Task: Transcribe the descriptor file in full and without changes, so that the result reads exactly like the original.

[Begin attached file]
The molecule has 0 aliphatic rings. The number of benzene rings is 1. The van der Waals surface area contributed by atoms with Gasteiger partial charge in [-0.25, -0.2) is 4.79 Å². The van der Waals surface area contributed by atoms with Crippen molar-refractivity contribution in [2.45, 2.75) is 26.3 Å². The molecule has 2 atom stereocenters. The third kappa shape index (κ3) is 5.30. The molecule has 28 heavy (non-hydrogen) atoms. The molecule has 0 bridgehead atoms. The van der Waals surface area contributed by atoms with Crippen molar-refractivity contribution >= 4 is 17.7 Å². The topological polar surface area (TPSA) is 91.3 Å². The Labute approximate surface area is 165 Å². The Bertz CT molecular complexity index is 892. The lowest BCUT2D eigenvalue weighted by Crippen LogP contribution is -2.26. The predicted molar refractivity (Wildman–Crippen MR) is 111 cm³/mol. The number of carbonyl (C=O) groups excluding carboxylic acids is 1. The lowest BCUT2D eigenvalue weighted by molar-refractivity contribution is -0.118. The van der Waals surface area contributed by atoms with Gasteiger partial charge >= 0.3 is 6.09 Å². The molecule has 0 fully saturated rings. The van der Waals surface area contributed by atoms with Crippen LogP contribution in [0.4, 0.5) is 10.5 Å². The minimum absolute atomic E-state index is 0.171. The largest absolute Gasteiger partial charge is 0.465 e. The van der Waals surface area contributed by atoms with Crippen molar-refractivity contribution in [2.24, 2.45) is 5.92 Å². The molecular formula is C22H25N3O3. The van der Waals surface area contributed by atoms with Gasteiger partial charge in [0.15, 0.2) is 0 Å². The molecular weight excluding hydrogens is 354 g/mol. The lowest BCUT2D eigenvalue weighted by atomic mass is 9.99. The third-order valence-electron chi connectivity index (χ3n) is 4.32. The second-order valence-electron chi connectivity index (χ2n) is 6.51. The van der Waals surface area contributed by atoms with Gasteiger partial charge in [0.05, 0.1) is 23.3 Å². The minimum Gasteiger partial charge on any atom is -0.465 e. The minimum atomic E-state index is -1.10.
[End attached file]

The molecule has 0 aliphatic rings. The number of benzene rings is 1. The van der Waals surface area contributed by atoms with Gasteiger partial charge in [-0.25, -0.2) is 4.79 Å². The van der Waals surface area contributed by atoms with Crippen molar-refractivity contribution in [2.45, 2.75) is 26.3 Å². The molecule has 2 atom stereocenters. The third kappa shape index (κ3) is 5.30. The molecule has 28 heavy (non-hydrogen) atoms. The molecule has 0 bridgehead atoms. The van der Waals surface area contributed by atoms with Crippen molar-refractivity contribution >= 4 is 17.7 Å². The topological polar surface area (TPSA) is 91.3 Å². The Labute approximate surface area is 165 Å². The Bertz CT molecular complexity index is 892. The lowest BCUT2D eigenvalue weighted by Crippen LogP contribution is -2.26. The predicted molar refractivity (Wildman–Crippen MR) is 111 cm³/mol. The number of carbonyl (C=O) groups excluding carboxylic acids is 1. The lowest BCUT2D eigenvalue weighted by molar-refractivity contribution is -0.118. The van der Waals surface area contributed by atoms with Gasteiger partial charge >= 0.3 is 6.09 Å². The molecule has 0 fully saturated rings. The van der Waals surface area contributed by atoms with Crippen LogP contribution in [0.4, 0.5) is 10.5 Å². The minimum absolute atomic E-state index is 0.171. The largest absolute Gasteiger partial charge is 0.465 e. The van der Waals surface area contributed by atoms with Crippen molar-refractivity contribution in [2.24, 2.45) is 5.92 Å². The molecular formula is C22H25N3O3. The van der Waals surface area contributed by atoms with Gasteiger partial charge in [0.15, 0.2) is 0 Å². The molecular weight excluding hydrogens is 354 g/mol. The lowest BCUT2D eigenvalue weighted by atomic mass is 9.99. The third-order valence-electron chi connectivity index (χ3n) is 4.32. The second-order valence-electron chi connectivity index (χ2n) is 6.51. The van der Waals surface area contributed by atoms with Gasteiger partial charge in [0.05, 0.1) is 23.3 Å². The minimum Gasteiger partial charge on any atom is -0.465 e. The minimum atomic E-state index is -1.10.